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I am using the email address as a username and am allowing users to change their email... which obviously also changes their login. Is there any reason why allowing this flexibility would be a problem? users are tracked with userid.


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I'd say you'd have bigger problems if you didn't allow that flexibility. – Jay Jan 25 '10 at 17:24
but that would mean anyone can pass their account off to someone else and no one else would know the difference – zsharp Jan 25 '10 at 17:28
they can do that anyway: just pass on your password and no one knows the difference. – Joachim Sauer Jan 25 '10 at 17:30
Really, people passing off their accounts to other people is a legal issue IMO. Hence why Google Accounts only enforce the 1 account per person issue in their TOS. (IANAL) – Tyler Carter Jan 25 '10 at 17:38

8 Answers 8

I would recommend keeping track of both old and new e-mails and allow them to login with either. FogBugz has a username field as well as e-mail with support for multiple e-mail addresses and users can login with any e-mail address or their chosen username.

Don't make things harder for the user when it's easy to program around.

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keeping bad email addresses is a bad idea, what if someone else gets that email address, huge security hole. – Jarrod Roberson Jan 25 '10 at 17:26
You could add functionality for removing email adresses as well, then it's the user's responsibility. – Niels Bom Jan 25 '10 at 17:38

If your system contacts the user with information regarding his/her account via e-mail, I think allowing the user to change his/her e-mail should be allowed.

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The capability of changing the mail address is essential, otherwise a user might lose all his data on your site because he might no longer be able to access it (password recovery wouldn't work anymore).

Just make sure the new e-mail address is verified and keep the old one (and only that one) active until the verification is performed!

I don't exactly understand what you mean with

my concern is that i can pass my account to someone else and that new person inherits the prior persons history but can change the email AND the display name, and be a complete fraud

Should somebody pass his account so someone else, your outta luck. Even if you required short message pin / cellphone authentication, you'd still have to give the user the option to also change his cell number.

Snail mail and real names (i.e., the banking approach) are an option, but that is slow and quite expensive.

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"until email is verified"... even if the email has not been verified by link, he can still login with it provided the username changed successfully – zsharp Jan 26 '10 at 2:04
I am not sure I understand this correctly. Let's say I am logged in as user id 1, address ''. Now, I want to change my mail address to ''. You store this verification link in your database, along with the user id 1. Upon verification of the mail address -and no earlier- you change the mail address and thus also the username in the database. If your auth cookie was bound to the e-mail address, the user needs to login anew, if it is bound to the id that is not necessary (from your original question I think its the former). – mnemosyn Jan 26 '10 at 8:51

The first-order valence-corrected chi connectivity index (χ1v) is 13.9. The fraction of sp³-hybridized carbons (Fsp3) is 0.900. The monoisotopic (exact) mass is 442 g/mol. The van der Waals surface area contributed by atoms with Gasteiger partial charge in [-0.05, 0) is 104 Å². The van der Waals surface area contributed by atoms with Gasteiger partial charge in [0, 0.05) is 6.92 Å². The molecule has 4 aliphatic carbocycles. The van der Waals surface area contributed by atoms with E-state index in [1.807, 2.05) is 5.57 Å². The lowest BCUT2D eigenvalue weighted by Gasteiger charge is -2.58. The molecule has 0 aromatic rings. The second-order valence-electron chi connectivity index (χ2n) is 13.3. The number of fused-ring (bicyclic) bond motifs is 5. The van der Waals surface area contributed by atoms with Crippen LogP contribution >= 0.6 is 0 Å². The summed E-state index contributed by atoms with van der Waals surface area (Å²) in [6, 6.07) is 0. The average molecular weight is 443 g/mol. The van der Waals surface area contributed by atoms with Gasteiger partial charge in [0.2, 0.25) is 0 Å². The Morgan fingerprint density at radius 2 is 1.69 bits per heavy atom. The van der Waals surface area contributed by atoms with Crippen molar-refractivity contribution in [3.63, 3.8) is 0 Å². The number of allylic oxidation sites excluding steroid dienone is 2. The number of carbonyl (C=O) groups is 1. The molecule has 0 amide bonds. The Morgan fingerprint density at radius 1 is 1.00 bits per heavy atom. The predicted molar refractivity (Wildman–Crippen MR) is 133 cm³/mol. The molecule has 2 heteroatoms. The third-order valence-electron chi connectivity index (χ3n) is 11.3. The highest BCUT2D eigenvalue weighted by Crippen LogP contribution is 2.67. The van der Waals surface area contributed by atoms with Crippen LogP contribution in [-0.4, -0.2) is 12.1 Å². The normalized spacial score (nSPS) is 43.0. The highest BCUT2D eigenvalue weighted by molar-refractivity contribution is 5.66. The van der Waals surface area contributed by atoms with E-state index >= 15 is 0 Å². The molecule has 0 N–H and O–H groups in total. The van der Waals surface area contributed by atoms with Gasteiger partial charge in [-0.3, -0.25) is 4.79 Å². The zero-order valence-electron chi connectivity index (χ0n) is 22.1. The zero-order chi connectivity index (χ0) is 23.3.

When you say users are tracked with userid, does userid mean email address? What you might try is generating a user id # for each user and use that to track users instead of email addresses. You can still use email addresses as your login mechanism and all that, but using a number behind the scenes would allow users to change email addresses.

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The OP didn't state what system they're using, but if it's the ASP.NET security provider (or similar) there is a separate user "key" (a GUID) that is used internally to identify the user, completely independent of their username or e-mail address. – GalacticCowboy Jan 25 '10 at 17:27

I recommend you to use an id number as primary key of the table and you can use whatever you want as username, for instance the email. The user will only see his username but not the id. Then the user will be able to change his username (email) but the primary key will be the same and will not be any problem with foreign keys to other tables.

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The OP said he's using a userid internally already. – Samuel Neff Jan 25 '10 at 21:54

Just about every site I've seen that uses an e-mail address as the login allow users to change their e-mail address and thus, their login names.

In terms of public identity, most services allow you to create a screen name or handle for your account, so while you may log in with your e-mail "", you'll still be known as "Bob" regardless of whether or not you change your e-mail/login.

It's also a good idea not to show people's e-mail addresses unless they explicitly allow it.

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this is how i have it set up. my concern is that i can pass my account to someone else and that new person inherits the prior persons history but can change the email AND the display name, and be a complete fraud. – zsharp Jan 25 '10 at 17:41

If Sam's suggestion doesn't work for you, you could at least notify them of this either on the web page or by e-mail. (or both)

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Since you have a userid, you should allow this. I maintain a website where the email is a login for the registered users but sometimes users may deactivate/change their email for whatever reason and then they update their email. You don't want to lose your users by restricting this.

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